American Institute of Physics
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PHYSICS IN EVERYDAY LIFE
The most basic of the sciences, physics, is all around us every day. If you've ever wondered what makes lightning, why a boomerang returns, how ice skaters can spin so fast, how Michael Jordan can "fly," why waves crash on the beach, how that tiny computer can do complicated problems, or how long it takes light from a star to reach us, you have been thinking about some of the same things physicists study every day.

Physicists like to ask questions. They try to find answers for almost everything_from when the universe began to why soda fizzes. If you like to explore and figure out why things are the way they are, you might like physics.
Alf Rawls performs the "Ollie," the aerial maneuver on which all new skateboard tricks are based. The "Ollie" depends on a rapid compression and decompression of the skater's legs. (Photo courtesy Transworld Skateboarding Magazine.)
 
DID YOU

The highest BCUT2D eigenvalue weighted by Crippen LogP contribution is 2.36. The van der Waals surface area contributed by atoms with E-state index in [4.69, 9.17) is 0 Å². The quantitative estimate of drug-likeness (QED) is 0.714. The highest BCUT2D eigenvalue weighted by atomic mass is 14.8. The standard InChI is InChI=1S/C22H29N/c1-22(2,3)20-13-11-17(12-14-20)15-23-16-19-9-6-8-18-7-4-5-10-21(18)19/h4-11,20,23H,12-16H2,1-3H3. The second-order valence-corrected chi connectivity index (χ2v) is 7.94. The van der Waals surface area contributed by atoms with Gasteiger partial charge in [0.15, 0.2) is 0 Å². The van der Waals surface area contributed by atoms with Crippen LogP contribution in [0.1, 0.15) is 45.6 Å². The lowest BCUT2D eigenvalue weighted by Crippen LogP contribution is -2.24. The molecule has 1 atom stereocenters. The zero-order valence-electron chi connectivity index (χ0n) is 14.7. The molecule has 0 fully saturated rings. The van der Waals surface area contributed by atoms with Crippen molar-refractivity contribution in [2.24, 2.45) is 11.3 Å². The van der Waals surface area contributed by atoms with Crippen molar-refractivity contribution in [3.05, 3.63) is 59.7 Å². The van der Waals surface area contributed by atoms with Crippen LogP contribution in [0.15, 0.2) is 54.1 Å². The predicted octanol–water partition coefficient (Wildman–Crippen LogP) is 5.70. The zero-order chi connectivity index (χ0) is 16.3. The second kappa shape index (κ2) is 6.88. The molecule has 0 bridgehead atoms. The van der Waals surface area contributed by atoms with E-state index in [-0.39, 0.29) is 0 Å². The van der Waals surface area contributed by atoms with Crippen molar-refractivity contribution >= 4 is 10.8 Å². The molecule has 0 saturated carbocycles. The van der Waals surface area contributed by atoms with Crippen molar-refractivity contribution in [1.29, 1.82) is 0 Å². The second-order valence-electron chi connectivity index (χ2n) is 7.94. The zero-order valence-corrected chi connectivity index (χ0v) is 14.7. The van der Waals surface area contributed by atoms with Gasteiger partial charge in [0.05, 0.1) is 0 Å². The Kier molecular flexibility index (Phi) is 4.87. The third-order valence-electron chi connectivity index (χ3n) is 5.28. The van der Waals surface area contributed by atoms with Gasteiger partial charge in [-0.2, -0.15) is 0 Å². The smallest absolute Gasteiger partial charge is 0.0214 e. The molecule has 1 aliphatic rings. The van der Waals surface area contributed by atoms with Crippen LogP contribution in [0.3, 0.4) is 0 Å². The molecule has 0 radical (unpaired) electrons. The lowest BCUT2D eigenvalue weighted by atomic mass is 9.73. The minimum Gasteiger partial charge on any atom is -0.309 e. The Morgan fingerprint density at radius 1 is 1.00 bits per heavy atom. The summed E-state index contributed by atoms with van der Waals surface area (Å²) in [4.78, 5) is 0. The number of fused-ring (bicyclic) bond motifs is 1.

KNOW?
Did you know that a karate strike aimed slightly BEHIND the target achieves the most force? The idea of momentum is the key, a topic found in physics courses.



If you've had a back-row seat at a rock concert, and could still hear, you experienced physics at work! Physicists studying sound contribute to the design of concert halls and the amplification equipment. Knowing more about how things move and interact can be used to manage the flow of traffic and help cities avoid grid lock.
Ford driver Robby Gordon competing in the ITT Automotive Detroit Grand Prix. Aerodynamic engineering helps reduce drag and increase traction. (Photo courtesy Ford Motor Company/Campbell and Co.) Lasers and radioactive elements are tools in the war on cancer and other diseases. Geophysicists are developing methods to give advance warning of earthquakes. The work of physicists made possible the computer chips that are in your digital watch, CD player, electronic games, and hand-held calculator.

PHYSICISTS AT WORK
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PHYSICS IN CAREERS
CAREERS IN PHYSICS
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